Tuesday, April 16, 2013

Best Book Bets - 4/16/2013

Spring ahead into another fine selection of new releases, each a sure thing, drop it all on red and spin the wheel. You have the Bookie on your side.

(St Martins)
Palisades Park -  Alan Brennert 
(FICTION/CLOTH)  Brennert is responsible for the delectable novels Moloka'i and Honolulu. This time he puts his unique talent of letting time and place reveal the lives of his characters on the Big Island, specifically Jersey before and after the big war, a time when the obsessions of his earlier novels became a part of American fascination. The park becomes a microcosm of the nations dreams, ambitions, and dreams as we follow spunky Antoinette (Toni) as she grows with the time watching the changing social climate re-examine the American Dream. Brennert gets under the sepia of an old-time postcard and breathes life into the fading images and in no small way into how we view our own life's journey.

London Falling  - Paul Cornell 
(FICTION/CLOTH) First, what an evocative cover, am I right? Second, nice idea to take an investigation gumshoe mystery formula and put the which end is up? time line continuum formula in the mix, huh? This is a world where magic is the norm and when inspector Quill learns than his murder victim had struck a deal with a mean spirited spirit then the powder keg is lit. Murders occur, the memory of them erases and the spiral continues. The novel becomes a paranormal cloak and dagger as the detective hunts down drug dealers, murders, and the Dark Lord himself before London and himself are no more than a forgotten memory. Heady stuff to be sure.

(Five Star)
One Man's Castle - J. Michael Major
(FICTION/CLOTH) Where's the line drawn, when the victim becomes the monster? This debut thriller draws that line boldly and in red. A man caught in a botched break and enter is recognized as the man who had murdered his wife year's before. He only did 6 short years in prison and vowed to kill the homeowner for testifying. The homeowner protects himself by returning the favor brutally. Ravaged by the act he chooses to share the act with his wife's family. Then the now killed killer's body is discovered. What's next? What truths and motives will be revealed. Read on. Well honed effort for a newbie that will make you turn pages.

The Flamethrowers -  Rachel Kushner 
(FICTION/CLOTH) Here's a novel that considers whether art is an accelerator for social change or if its the by-product of radical ideology. Inspired by the pop art of Warhol's industrial art movement and an equally inspired passion for fast motorcycles a young artist in the 70's is the latest transplant in East Village following her rambunctious muse. There she finds love, radical theology and the bond between the two that goes fast on two wheels. Before she knows it she's in Italy plumb in the middle of revolution. Young Reno lives like the motto of female liberation was Live fast, die young. As in her National Book Award nominee, Telex From Cuba Kushner again gives the reader a lot to chew on, smart ideas masterfully written.

All That Is James Salter
(FICTION/CLOTH)  Every one or twice a year a novel drops that makes the Literati salivate. This is one such event and this time out I fervently agree. Salter, a PEN/Faulkner recipient doesn't let his words get in the way of the soul of the story of our protagonist, a WWII vet who returns from Okinowa to pursue his American dream of being a writer. Landing a job as a book editor he finds himself thrust into the world of literature. It was a simpler time reminiscent of Algonquin tables and exclusive soirees, a profession of intellectual privilege. He achieves his dream but love eludes him. He pursues it and soldiers on through the personal and national events in his life that get in the way. A powerful testament to what is important in life and how its pursuit sculpts who we are.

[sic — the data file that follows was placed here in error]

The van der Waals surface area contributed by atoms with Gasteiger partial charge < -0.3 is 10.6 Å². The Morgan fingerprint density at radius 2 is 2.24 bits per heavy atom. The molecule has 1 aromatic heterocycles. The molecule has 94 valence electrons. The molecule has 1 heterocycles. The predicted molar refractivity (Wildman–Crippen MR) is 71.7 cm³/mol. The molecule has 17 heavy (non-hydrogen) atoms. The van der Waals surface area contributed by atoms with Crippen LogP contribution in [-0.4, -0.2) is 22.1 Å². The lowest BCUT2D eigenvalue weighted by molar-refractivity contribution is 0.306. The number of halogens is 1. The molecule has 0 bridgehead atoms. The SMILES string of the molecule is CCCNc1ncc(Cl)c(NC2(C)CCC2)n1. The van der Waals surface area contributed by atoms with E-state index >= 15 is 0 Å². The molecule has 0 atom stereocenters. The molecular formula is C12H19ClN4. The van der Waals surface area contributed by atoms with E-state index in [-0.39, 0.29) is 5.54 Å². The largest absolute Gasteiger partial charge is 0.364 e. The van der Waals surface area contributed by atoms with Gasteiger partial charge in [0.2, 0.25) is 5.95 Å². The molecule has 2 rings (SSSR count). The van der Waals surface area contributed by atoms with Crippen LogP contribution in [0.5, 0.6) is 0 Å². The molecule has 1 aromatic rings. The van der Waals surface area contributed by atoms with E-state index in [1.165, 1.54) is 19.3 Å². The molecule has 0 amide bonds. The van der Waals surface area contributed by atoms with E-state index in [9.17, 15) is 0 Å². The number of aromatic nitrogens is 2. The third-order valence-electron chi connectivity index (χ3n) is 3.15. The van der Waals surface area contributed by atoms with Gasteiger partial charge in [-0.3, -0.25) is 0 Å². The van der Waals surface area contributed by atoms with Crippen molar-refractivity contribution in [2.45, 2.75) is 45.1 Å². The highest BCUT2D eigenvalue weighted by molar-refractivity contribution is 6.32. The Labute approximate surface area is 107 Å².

The Missing File - D.A. Mishani
(FICTION/CLOTH) It seems more and more that the satisfying mysteries are set in other countries. Perhaps it allows the land and the different cultures to be intriguing characters in the plot. This novel, translated from Hebrew takes place outside of Tel Aviv as we track down a missing teenage boy. This is Mishani's first novel  but he comes with haughty credentials being a crime writer and literary scholar in his home country. He takes his experience documenting the streets and studying master storyteller to elevate the mystery genre to literature. He takes us on a wobbly search for the truth and when the tables are finally turned you will be hankering for his next book, The Possibility of Violence."
Lifesaving Lessons: Notes from an Accidental Mother - Linda Greenlaw 
(NON-FICTION/CLOTH) You know Greenlaw, she the lobsterwoman from The Perfect Storm. She also has penned memoirs on being a woman in a man's world. She's brash, funny, and heartfelt. Makes perfect sense then that when 15 year old Mariah and her paths crossed that there would be a connection. After Mariah is subjected to abuse by the hands of her uncle Linda intercedes and gives the young girl safe harbor. The girl needs a home but Linda, a woman chiseled by the Maine weather and an unforgiving occupation isn't exactly the mother type. What follows is an exchange of needs, frustrations, and a love that can heal all.